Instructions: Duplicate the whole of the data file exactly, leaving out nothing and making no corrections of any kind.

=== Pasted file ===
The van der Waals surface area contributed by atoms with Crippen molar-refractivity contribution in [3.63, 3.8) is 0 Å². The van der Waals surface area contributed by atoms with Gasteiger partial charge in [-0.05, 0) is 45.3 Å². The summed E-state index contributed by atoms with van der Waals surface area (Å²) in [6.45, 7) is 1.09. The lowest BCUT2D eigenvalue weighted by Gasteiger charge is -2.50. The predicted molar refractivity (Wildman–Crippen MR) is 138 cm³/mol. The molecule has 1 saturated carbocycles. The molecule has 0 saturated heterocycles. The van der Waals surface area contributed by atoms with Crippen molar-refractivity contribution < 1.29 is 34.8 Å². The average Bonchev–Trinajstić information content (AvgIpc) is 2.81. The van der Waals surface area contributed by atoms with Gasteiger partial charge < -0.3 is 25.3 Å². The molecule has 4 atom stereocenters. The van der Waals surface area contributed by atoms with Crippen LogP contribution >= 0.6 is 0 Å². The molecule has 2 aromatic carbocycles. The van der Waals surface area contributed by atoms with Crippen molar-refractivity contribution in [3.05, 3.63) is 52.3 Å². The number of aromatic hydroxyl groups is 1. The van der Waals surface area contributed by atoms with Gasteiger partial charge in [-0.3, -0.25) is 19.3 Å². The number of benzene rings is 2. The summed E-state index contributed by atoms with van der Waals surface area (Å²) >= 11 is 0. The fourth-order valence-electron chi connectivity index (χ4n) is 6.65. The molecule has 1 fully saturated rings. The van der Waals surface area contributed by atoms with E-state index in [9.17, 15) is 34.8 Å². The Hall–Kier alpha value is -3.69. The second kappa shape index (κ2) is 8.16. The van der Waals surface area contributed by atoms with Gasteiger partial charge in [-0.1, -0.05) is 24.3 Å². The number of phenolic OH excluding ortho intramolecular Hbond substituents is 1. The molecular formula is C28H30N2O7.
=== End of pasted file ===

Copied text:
The van der Waals surface area contributed by atoms with Crippen molar-refractivity contribution in [3.63, 3.8) is 0 Å². The van der Waals surface area contributed by atoms with Gasteiger partial charge in [-0.05, 0) is 45.3 Å². The summed E-state index contributed by atoms with van der Waals surface area (Å²) in [6.45, 7) is 1.09. The lowest BCUT2D eigenvalue weighted by Gasteiger charge is -2.50. The predicted molar refractivity (Wildman–Crippen MR) is 138 cm³/mol. The molecule has 1 saturated carbocycles. The molecule has 0 saturated heterocycles. The van der Waals surface area contributed by atoms with Crippen molar-refractivity contribution < 1.29 is 34.8 Å². The average Bonchev–Trinajstić information content (AvgIpc) is 2.81. The van der Waals surface area contributed by atoms with Gasteiger partial charge < -0.3 is 25.3 Å². The molecule has 4 atom stereocenters. The van der Waals surface area contributed by atoms with Crippen LogP contribution >= 0.6 is 0 Å². The molecule has 2 aromatic carbocycles. The van der Waals surface area contributed by atoms with Crippen molar-refractivity contribution in [3.05, 3.63) is 52.3 Å². The number of aromatic hydroxyl groups is 1. The van der Waals surface area contributed by atoms with Gasteiger partial charge in [-0.3, -0.25) is 19.3 Å². The number of benzene rings is 2. The summed E-state index contributed by atoms with van der Waals surface area (Å²) >= 11 is 0. The fourth-order valence-electron chi connectivity index (χ4n) is 6.65. The molecule has 1 fully saturated rings. The van der Waals surface area contributed by atoms with E-state index in [9.17, 15) is 34.8 Å². The Hall–Kier alpha value is -3.69. The second kappa shape index (κ2) is 8.16. The van der Waals surface area contributed by atoms with Gasteiger partial charge in [-0.1, -0.05) is 24.3 Å². The number of phenolic OH excluding ortho intramolecular Hbond substituents is 1. The molecular formula is C28H30N2O7.